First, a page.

The Frustrating Paradox of Building a Work Ethic

Have you ever seen a job posting for an entry-level position requiring multiple years of experience to apply?

If your response is, “…you mean every single one?”, then you know exactly what I’m talking about.

As ridiculous and ironic as these pleas for underpaid talent are, they’re a perfect analog for individuals who are trying to build a strong work ethic out of a weak or even non-existent one.

Believe me, I have a ton of experience with this.

I was the picture perfect “academically capable, but utterly lazy” suburban nerd growing up. And unfortunately, even getting beat on by the real world a bit didn’t quite teach me my lesson. I changed “just enough” to do “just enough” work to be “just above” satisfactory, whether in my school assignments or in the workplace. However, I still didn’t know how to work hard enough to be truly great, especially on goals and projects that I assigned to myself instead of having assigned to me.

I experienced a ton of angst over this. I wanted to be productive. I wanted to work towards my potential. But I had a well-established history of laziness, and what’s more — I didn’t know what hard work looked like.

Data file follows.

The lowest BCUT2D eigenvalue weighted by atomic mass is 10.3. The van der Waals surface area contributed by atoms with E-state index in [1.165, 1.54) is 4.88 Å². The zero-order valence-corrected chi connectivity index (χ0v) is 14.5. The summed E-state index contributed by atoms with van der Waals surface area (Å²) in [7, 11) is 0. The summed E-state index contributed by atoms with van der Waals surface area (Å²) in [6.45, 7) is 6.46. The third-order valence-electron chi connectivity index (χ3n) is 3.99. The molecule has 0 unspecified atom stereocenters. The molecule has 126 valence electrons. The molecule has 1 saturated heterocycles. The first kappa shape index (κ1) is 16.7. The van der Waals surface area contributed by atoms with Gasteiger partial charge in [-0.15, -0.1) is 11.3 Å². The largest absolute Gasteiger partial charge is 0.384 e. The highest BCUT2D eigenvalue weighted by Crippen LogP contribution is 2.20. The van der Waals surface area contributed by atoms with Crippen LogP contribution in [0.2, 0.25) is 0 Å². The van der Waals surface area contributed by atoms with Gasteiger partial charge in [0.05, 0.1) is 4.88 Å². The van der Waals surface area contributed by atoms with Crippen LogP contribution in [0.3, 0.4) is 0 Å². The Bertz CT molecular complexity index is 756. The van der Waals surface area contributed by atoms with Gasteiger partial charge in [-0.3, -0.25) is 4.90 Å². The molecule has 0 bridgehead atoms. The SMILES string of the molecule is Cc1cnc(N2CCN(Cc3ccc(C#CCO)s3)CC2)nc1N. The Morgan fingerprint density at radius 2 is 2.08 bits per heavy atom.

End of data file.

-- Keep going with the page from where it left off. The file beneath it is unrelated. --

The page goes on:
Of course, I thought I did. I looked up to people like Stephen King and Bruce Lee, people so dedicated to their craft that almost every spare moment was dedicated to its pursuit. I looked up to my wife (and still do) for her ability to sit down with a large task at hand and not get up until the task is fully completed.

I foolishly thought that this was all that hard work was.

Just putting in the time. Just dragging the grindstone over to your desk, sitting at it, and sanding down your nose to the nub. That’s what hard work is, that’s what focus is, that’s what dedication is, I thought.

Well…technically, yes. From an outsider’s perspective, sure.

But until you actually do the hard work yourself, you have no idea what it takes, or what it means, or what it feels like. You have no idea how to actually work hard, even though you “know” what it looks like.

Only the people who work hard know what it’s like to work hard. And — just like those absurd entry-level job requirements — only the people who have worked hard in the past are able to work hard in the present and the future.

So what can you do? How do you navigate this paradox? If you need something you don’t have, but you’ll only get that thing if you already have it, aren’t you essentially screwed?

Well, it’s difficult, sure. But it’s not impossible. You can learn how to work hard.

I remember that during my last full semester at college, I was pretty burnt out. I wanted to graduate, and I wanted to do it with as little stress as possible. I realized that with my courseload, there was no way I could finish my schoolwork and keep the job that paid for my lifestyle and continue to date the girl I was going to marry and retain my sanity.

So, I decided to switch things up. Instead of waiting for the night before my essays were due to actually start working on them, I would: